Sunday, January 11, 2009

Any foreign hand in Assam terror?

Rajinder Puri

Official police agencies have claimed categorically that Monday’s bomb blasts in Assam were carried out by the United Liberation Front of Asom (Ulfa). The blasts coincided with Union Home Minister P Chidambaram’s visit to Guwahati. They occurred along the route he was to take. They heralded the New Year. They occurred on the day when the government’s new anti-terror law went into operation. Did the timing contain a message? If so, from whom?

Pakistan is reputed to guide the Jaish-e-Mohammed and the Lashkar-e-Tayyaba. Does any foreign power influence Ulfa? Consider the events immediately preceding the Assam blasts. China’s Vice-Foreign Minister He Yafei visited Pakistan to advise the President, the Prime Minister and the army chief to talk peace with India. All three made conciliatory statements. The Chinese dignitary then telephoned External Affairs Minster Pranab Mukherjee from Islamabad advising him to reciprocate. He indicated willingness to visit India and facilitate the process.

A leader of deputy minister rank advising the governments of India and Pakistan amounted to barely concealed impudence. Beijing clearly was attempting to assume the role of Big Brother in South Asia. Mr Mukherjee quite properly snubbed the Chinese vice-foreign minister by refusing the offer and not inviting him to New Delhi. Shortly thereafter terrorists targeted Assam. But does any foreign power influence Ulfa, which reportedly carried out the attack? After an earlier Ulfa attack in Assam, Indian police and intelligence officials late October 2008 had claimed that the outfit was seeking shelter in China. They claimed that Ulfa’s top commander Paresh Baruah was camped near the Burma-China border seeking sanctuary. Indian intelligence officials said that an estimated 50 Ulfa militants were holed up in China’s Yunnan Province led by Partha Jyoti Gogoi.

In quick succession after India’s snub to the Chinese official the Assam terror occurred. Should one draw any conclusions from this?

(The writer is a veteran journalistand cartoonist)

Saturday, January 3, 2009

On the Offensive---Islam in Assam, India

Monalisa Gogoi

Assam is a case study of illegal Bangladeshi migrants on the warpath, natural when the border with an overpopulated country isn’t sealed, says TSI''s Pranab Bora Sixty-five-year-old Lakhiram Bodo describes every moment of the past three months in the relief camp as ‘harrowing’. Despite belonging to the Bodo community – the earliest inhabitants of Assam, and the supposed ‘bhumiputras’, he and the entire Bodo population of Dalgaon Batabari were thrown out of their homes by Bangladeshi immigrants in a matter of minutes. Today, their existence at the relief camp has been brought down to this: a tin shed, four kgs of rice, 1.1 kg of dal, 250 ml mustard oil and some salt, “per person, per week”.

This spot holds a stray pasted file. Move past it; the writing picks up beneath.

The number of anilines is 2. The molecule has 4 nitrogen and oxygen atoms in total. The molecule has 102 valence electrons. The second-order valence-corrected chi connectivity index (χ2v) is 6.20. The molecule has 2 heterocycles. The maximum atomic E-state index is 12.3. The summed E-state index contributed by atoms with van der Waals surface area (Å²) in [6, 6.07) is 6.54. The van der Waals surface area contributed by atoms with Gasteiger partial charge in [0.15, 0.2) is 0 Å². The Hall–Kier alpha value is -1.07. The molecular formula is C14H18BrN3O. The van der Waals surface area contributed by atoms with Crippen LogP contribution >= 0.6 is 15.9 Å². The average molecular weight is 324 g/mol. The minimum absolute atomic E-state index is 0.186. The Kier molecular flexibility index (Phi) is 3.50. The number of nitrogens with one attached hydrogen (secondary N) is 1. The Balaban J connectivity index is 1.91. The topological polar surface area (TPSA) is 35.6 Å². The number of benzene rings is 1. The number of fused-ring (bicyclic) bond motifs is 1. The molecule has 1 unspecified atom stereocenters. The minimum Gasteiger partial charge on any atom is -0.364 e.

“Fifty years ago, there were hardly a hundred such families here; today there are thousands of families. When they attacked us after the first skirmishes in August this year, we couldn’t resist them; our village was burnt and they killed our people…” Bodo’s voice trails off.

Dalgaon Batabari – near Rowta in lower Assam – is one of many villages that has borne the wrath of the immigrant Bangladeshi, albeit with citizenship papers available everywhere, thanks to the corrupt babus and an apathetic administration that thrives on the Bangladeshi votebank. On August 14, the Bodos brought out a procession opposing the Assam Bandh called by the Muslim Students’ Union of Assam (MUSA) that was protesting against the “harassment of genuine Indian Muslims who were being thrown out of upper Assam districts such as Dibrugarh”, as 23-year-old Badrul Islam, MUSA president, says. The total immigrant Muslim population in lower Assam is about seven million. At the time of independence, the Muslim population in Assam stood at 1.9 million. Now, the average growth rate of Muslims in Assam stands at 18 per cent; that of Hindus at 14. Six of Assam’s 27 districts now have a Muslim majority population. While in 13 districts, the growth rate of Muslims is less than 30, in seven it is less than 40. In Karbi Anglong, it is as high as 73.6 with the population going from 10,000 to 18,000 in 10 years.

Statements from two state Governors – SK Sinha and Ajai Singh – along with the Gauhati High Court in recent times now buttress what organisations like All Assam Students’ Union (AASU), that led the six-year-long anti-foreigners’ agitation beginning 1979, have said all along: that the state has been inundated by Bangladeshis who endangered the very existence of local communities. It was the detection of hundreds of Bangladeshis in the voters’ rolls in 1979 at Mangaldoi that sparked AASU’s anti-foreigners agitation.

Yet, the modus operandi of political groups who speak for the illegal migrant remains the same. MUSA’s Islam accepts that census reports show dangerous population growths in these districts, where other indigenous communities showed normal growth. Yet, every time suspected illegal migrants moving to the upper Assam are handed over to the police, the MUSA protests against the “inhuman treatment meted out to them”. The August 14 bandh call was one such protest.